## Morphisms

Definition Let XAn and YAm be algebraic sets. A regular mapping φ:X Y, also called a morphism, is defined to be any function on the underlying sets that can be represented by polynomials f1, , fm k[x1, , xn] such that

φ(x) = (f1(x), , fm(x))

and

g(f1(x), , fm(x)) = 0

whenever x X and g I(Y).

Definition The set of all morphisms from X to Y will be denoted Mor(X, Y).

Lemma Let XAn be an algebraic set. Then

Mor(X, A1) k[x1, , xn]/I(X) = A(X).

Proof: By definition, a morphism φ:X A1 is given by one polynomial in n variables. Two polynomials represent the same function on the underlying set of X if and only if their difference lies in the ideal I(X). The result follows.

Remark Suppose φ:X Y is a morphism of algebraic sets. Then φ induces a ring homorphism

φ# : A(Y) A(X)

defined by

φ#(f) = f°φ.

In this way, we can view A as a contravariant functor from the category ALGSET/k (whose objects are all algebraic sets with the definition of morphism just presented) taking values in the category k-ALG (whose objects are all commutative k-algebras with the evident definition of morphism).

Proposition Mor(X,Y) Homk-Alg(A(Y), A(X)).

Proof: As above, one can associate to any morphism φ of algebraic sets the k-algebra homomorphism φ#. On the other hand, suppose f:A(Y) A(X) is a homomorphism of k-algebras. Write

A(Y) = k[y1, , ym]/I(Y)

and

A(X) = k[x1, , xn]/I(X).

Define si = f(yi) A(X), and choose an arbitrary lifting s'i k[x1, , xn]. Then there is a morphism

s = (s'1, , s'm) : X Y

that is independent of the choice of lifting, and clearly satisfies s# = f.

Corollary The functor A:ALGSET/k k-ALG is a fully faithful embedding of categories. Moreover, the image of this functor allows us to identify algebraic sets with finitely generated k-algebras that contain no nilpotent elements.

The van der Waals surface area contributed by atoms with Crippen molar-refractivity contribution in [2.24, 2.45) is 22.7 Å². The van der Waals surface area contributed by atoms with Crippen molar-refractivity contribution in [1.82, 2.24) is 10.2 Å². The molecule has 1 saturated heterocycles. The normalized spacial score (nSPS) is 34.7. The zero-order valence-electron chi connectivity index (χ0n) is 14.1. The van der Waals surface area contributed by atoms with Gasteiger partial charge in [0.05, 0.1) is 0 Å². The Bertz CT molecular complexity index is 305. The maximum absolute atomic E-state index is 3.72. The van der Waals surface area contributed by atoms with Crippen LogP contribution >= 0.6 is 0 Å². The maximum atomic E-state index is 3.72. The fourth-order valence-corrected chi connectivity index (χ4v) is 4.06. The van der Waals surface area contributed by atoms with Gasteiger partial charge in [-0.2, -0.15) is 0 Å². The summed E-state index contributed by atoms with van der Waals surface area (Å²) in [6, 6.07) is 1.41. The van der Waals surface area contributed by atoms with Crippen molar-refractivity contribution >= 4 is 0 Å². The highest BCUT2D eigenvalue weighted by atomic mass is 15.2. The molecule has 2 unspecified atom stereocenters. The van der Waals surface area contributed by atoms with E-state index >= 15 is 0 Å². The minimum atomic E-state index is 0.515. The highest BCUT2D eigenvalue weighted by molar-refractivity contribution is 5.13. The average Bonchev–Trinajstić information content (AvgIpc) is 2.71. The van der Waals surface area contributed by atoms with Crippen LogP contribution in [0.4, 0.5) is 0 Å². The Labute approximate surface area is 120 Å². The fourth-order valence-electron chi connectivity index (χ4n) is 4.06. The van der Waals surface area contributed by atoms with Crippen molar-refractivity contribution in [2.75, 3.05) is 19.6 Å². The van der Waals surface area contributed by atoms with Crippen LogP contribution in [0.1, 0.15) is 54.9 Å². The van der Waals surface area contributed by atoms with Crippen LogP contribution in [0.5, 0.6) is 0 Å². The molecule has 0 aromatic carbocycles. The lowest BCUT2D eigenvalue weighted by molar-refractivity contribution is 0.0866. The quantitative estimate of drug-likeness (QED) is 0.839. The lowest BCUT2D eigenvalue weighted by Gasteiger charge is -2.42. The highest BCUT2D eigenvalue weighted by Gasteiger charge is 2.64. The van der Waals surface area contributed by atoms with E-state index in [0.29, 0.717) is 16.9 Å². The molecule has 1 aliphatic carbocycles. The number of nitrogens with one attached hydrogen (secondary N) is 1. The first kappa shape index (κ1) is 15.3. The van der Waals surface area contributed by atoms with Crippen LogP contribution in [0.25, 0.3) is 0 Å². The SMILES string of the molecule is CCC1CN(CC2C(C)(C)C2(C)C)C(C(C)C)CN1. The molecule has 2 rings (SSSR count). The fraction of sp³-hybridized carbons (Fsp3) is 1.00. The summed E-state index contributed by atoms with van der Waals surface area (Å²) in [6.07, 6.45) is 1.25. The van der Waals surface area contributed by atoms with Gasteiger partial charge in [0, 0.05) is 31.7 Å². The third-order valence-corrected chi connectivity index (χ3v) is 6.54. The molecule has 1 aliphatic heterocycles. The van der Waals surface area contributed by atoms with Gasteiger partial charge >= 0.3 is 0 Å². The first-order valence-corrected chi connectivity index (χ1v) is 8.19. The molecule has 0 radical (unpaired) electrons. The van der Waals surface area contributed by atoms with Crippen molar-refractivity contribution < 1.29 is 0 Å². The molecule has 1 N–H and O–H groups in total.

Remark As we noted earlier, the algebra A(X) does not have enough information to allow us to recover X as a particular subset of a particular affine space An. Nevertheless, this result says that we can recover X up to isomorphism of algebraic sets. That means that any intrinsic geometric properties of X can be discovered by studying the algebra A(X); only the extrinsic properties that depend on the particular embedding are lost.

Definition Let k be an algebraically closed field. Let J k[x1, , xn] be any ideal. The structured algebraic set defined by J is the pair (Z(J), R(J)) consisting of the algebraic set Z(J) together with the coordinate ring R(J) = k[x1, , xn]/J.

By abuse of notation, if X=(Z(J), R(J)) is the structured algebraic set associated to the ideal J, we will write A(X)= R(J). When X is any (unstructured) algebraic set, unless otherwise specified, it can be identified in a natural way with the canonical structured algebraic set defined by its ideal I(X). With this convention, A(X) has the same meaning that it had previously. Finally, we can define

Mor(X, Y) = Homk(A(Y), A(X))

for any pair of structured algebraic sets. It follows easily from the definitions that there is a fully faithful contravariant functor

A : STRALGSETS/k k-ALG

that identifies the category of structured algebraic sets with the category of finitely generated k-algebras. In particular, one has the following result.

Corollary Two (structured) algebraic sets are isomorphic if and only if their coordinate rings are isomorphic.